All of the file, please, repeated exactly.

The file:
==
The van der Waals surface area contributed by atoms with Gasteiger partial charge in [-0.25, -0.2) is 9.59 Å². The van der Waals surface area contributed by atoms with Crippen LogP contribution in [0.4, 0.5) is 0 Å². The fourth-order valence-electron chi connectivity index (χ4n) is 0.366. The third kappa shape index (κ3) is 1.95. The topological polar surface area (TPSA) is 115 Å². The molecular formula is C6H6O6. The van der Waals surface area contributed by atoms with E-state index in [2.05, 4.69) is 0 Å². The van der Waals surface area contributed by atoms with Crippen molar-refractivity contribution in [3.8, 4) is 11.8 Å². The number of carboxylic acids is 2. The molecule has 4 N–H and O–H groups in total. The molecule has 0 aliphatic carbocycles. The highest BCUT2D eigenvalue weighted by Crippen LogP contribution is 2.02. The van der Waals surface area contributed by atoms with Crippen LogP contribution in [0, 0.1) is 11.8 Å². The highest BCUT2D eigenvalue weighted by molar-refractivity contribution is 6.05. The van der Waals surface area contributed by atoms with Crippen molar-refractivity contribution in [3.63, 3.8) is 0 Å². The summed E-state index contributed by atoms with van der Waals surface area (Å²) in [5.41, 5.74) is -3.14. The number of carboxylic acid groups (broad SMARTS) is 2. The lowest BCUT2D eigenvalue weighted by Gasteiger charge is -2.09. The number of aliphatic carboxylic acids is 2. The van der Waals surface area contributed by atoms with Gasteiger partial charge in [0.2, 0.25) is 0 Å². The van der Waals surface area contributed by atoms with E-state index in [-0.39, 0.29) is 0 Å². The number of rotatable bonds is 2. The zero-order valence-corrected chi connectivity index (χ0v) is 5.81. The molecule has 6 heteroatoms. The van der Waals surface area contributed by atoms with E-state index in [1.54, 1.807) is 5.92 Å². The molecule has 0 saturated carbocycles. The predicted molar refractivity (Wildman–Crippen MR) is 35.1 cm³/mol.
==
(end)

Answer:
The van der Waals surface area contributed by atoms with Gasteiger partial charge in [-0.25, -0.2) is 9.59 Å². The van der Waals surface area contributed by atoms with Crippen LogP contribution in [0.4, 0.5) is 0 Å². The fourth-order valence-electron chi connectivity index (χ4n) is 0.366. The third kappa shape index (κ3) is 1.95. The topological polar surface area (TPSA) is 115 Å². The molecular formula is C6H6O6. The van der Waals surface area contributed by atoms with E-state index in [2.05, 4.69) is 0 Å². The van der Waals surface area contributed by atoms with Crippen molar-refractivity contribution in [3.8, 4) is 11.8 Å². The number of carboxylic acids is 2. The molecule has 4 N–H and O–H groups in total. The molecule has 0 aliphatic carbocycles. The highest BCUT2D eigenvalue weighted by Crippen LogP contribution is 2.02. The van der Waals surface area contributed by atoms with Crippen LogP contribution in [0, 0.1) is 11.8 Å². The highest BCUT2D eigenvalue weighted by molar-refractivity contribution is 6.05. The van der Waals surface area contributed by atoms with Crippen molar-refractivity contribution in [3.63, 3.8) is 0 Å². The summed E-state index contributed by atoms with van der Waals surface area (Å²) in [5.41, 5.74) is -3.14. The number of carboxylic acid groups (broad SMARTS) is 2. The lowest BCUT2D eigenvalue weighted by Gasteiger charge is -2.09. The number of aliphatic carboxylic acids is 2. The van der Waals surface area contributed by atoms with Gasteiger partial charge in [0.2, 0.25) is 0 Å². The van der Waals surface area contributed by atoms with E-state index in [-0.39, 0.29) is 0 Å². The number of rotatable bonds is 2. The zero-order valence-corrected chi connectivity index (χ0v) is 5.81. The molecule has 6 heteroatoms. The van der Waals surface area contributed by atoms with E-state index in [1.54, 1.807) is 5.92 Å². The molecule has 0 saturated carbocycles. The predicted molar refractivity (Wildman–Crippen MR) is 35.1 cm³/mol.